At Firetrail Investments, we believe that high-quality, high-conviction investment managers can outperform the index over the medium to long term. Over the short term, however, even an investor with perfect foresight will have periods of underperformance.
In the article below, we explain the findings from an experiment we conducted to assess the risk and return profile of a high-conviction stock picker with perfect foresight. The amazing excess returns generated over the long term may not surprise you. What might surprise you, is the conviction and long-term thinking required to stay the course and reap the rewards from our ‘perfect stock picker’.
The Warren Experiment: Designing the ‘perfect stock picker’
For our experiment, we wanted to assess the performance of a perfect high-conviction stock picker over the short, medium and long term. To be clear, in order to conduct this experiment our ‘perfect stock picker’ is required to have perfect foresight. That is, they know which stocks will win prior to investing. For fun, we named our perfect stock picker Warren, after one of the greatest stock pickers of our time, Warren Buffett.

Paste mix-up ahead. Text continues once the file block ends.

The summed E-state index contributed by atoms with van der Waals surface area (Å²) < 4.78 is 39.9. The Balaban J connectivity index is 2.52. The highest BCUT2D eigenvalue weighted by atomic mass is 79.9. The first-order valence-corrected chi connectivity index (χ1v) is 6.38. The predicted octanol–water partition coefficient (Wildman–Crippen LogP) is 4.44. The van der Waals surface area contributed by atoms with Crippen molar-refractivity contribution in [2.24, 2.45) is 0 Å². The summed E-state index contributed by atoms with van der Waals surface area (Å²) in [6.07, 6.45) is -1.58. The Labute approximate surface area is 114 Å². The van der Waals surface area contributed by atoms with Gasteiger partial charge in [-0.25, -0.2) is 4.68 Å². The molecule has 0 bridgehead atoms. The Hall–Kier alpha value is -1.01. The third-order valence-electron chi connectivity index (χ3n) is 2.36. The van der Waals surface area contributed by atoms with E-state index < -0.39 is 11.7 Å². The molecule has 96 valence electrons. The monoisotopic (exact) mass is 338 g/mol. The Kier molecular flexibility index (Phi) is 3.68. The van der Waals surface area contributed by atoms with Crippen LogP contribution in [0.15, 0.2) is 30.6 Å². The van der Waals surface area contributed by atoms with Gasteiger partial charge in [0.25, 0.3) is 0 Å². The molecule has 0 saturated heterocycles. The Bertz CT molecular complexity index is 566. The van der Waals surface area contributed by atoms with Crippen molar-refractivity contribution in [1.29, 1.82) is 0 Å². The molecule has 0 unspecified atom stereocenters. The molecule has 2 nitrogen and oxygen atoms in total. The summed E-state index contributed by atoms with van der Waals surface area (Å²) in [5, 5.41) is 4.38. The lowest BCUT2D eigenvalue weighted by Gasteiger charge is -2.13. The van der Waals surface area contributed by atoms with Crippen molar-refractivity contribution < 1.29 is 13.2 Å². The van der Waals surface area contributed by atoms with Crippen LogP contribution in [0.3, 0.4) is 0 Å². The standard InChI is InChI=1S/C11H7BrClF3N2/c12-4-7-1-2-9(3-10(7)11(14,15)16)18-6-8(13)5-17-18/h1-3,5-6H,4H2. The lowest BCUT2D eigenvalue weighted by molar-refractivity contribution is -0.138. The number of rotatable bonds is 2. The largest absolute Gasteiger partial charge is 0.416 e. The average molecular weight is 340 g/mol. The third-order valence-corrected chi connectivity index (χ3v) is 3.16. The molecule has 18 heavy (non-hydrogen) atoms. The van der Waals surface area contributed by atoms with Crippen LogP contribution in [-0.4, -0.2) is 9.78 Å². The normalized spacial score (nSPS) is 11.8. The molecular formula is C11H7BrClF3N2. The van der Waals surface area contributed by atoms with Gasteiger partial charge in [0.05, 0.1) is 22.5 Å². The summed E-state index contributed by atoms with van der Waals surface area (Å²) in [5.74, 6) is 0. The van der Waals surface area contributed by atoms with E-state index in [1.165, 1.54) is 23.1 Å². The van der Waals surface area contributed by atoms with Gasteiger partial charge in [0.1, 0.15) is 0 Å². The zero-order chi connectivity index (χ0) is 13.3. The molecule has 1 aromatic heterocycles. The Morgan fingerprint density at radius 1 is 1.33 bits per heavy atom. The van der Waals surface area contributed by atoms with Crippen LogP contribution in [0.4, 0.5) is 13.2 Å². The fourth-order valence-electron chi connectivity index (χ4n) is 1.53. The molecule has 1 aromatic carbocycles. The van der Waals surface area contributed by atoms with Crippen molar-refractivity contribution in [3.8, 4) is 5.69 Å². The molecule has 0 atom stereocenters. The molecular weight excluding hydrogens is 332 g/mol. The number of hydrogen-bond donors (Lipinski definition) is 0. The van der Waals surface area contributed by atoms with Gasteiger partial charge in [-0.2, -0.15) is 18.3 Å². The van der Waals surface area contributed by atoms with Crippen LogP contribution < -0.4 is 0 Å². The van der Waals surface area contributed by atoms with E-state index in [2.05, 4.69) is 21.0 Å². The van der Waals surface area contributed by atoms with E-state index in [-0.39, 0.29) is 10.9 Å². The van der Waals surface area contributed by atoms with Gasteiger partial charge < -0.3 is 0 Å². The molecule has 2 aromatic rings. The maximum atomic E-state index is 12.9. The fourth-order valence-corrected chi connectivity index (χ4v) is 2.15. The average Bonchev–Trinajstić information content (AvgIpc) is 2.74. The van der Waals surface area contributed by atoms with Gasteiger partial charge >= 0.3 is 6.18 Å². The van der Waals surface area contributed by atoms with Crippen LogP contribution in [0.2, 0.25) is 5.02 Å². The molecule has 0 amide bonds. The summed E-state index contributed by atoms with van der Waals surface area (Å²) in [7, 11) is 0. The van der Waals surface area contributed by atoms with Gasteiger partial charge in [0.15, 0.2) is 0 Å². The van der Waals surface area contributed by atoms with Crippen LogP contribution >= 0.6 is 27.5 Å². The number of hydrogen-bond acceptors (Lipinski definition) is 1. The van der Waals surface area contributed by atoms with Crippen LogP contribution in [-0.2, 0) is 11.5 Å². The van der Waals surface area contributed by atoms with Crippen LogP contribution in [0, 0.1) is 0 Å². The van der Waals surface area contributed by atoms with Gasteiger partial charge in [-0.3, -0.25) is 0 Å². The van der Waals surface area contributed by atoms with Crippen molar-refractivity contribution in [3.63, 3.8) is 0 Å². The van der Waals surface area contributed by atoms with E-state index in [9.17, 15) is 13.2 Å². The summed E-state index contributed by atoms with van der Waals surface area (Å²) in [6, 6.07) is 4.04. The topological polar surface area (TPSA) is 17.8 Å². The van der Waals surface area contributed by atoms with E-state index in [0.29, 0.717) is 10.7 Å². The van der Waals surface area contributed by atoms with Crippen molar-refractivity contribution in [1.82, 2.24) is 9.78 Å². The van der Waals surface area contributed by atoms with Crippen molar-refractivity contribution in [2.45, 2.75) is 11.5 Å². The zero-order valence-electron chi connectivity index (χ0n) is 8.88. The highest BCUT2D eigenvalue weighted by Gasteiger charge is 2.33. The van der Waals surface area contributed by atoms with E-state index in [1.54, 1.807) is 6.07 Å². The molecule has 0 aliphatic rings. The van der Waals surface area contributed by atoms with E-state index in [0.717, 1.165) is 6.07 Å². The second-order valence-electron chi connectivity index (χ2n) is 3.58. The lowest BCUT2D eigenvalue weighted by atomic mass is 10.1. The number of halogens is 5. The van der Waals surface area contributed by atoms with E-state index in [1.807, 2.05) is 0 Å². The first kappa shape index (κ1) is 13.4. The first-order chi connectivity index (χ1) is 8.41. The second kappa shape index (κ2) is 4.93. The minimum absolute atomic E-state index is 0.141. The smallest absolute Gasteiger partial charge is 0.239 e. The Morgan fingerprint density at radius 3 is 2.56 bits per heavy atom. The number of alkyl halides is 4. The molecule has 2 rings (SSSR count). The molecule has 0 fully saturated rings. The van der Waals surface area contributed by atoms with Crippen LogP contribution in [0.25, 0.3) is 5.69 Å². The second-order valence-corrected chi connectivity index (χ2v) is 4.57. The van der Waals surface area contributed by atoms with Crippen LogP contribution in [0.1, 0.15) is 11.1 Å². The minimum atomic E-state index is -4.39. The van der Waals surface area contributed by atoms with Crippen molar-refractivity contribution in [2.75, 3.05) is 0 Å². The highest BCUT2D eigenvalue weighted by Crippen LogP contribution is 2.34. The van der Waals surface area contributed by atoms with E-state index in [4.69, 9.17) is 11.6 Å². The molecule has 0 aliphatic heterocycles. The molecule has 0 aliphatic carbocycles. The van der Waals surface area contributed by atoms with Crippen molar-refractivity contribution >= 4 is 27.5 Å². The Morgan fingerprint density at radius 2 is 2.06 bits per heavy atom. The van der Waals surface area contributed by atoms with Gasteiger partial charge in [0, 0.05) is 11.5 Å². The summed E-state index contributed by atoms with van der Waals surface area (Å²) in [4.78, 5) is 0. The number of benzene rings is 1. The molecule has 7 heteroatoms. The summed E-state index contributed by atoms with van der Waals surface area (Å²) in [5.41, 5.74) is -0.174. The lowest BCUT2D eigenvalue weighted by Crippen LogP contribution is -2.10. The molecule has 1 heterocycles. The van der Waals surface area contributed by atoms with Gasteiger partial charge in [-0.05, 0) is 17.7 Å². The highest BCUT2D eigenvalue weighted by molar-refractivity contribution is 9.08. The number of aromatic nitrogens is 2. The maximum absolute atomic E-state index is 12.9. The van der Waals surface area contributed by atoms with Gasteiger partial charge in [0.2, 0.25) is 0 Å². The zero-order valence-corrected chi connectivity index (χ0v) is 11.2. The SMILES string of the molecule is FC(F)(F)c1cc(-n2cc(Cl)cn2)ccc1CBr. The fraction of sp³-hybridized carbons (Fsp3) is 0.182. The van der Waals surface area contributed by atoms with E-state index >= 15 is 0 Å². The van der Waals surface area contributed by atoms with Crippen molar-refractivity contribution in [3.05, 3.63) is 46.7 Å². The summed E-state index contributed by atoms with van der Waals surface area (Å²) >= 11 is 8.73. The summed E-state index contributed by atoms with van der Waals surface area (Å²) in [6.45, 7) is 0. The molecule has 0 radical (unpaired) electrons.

For the Warren Experiment, we selected parameters that reflect the Firetrail high-conviction investment strategy and style. The key inputs for Warren’s portfolio are summarised below:
- Investment universe and benchmark: S&P/ASX 200 Accumulation Index
- # of positions held: The top 20 performing stocks in the universe over the period, equally weighted at the beginning of the period
- Holding period/rebalance: three years, to reflect our own medium-term forecasting and holding period
- Time period: 31st December 2000 to 31st December 2018
How did Warren’s portfolio perform over the long term?
The long-term results of Warren’s stock selection are unsurprisingly impressive. As the table below highlights, Warren generated 32.8% per annum above the benchmark over the 18-year period. If you had invested just $10,000 in Warren’s high-conviction portfolio, you would have over $4.5m at the end of the experiment. If you invested the same amount in the market, which still provided a solid return of 7.7% per annum over the same period, your investment would be worth $38,000. Due to the power of compounding, excess returns can have a significant impact on return outcomes for investors over the long term.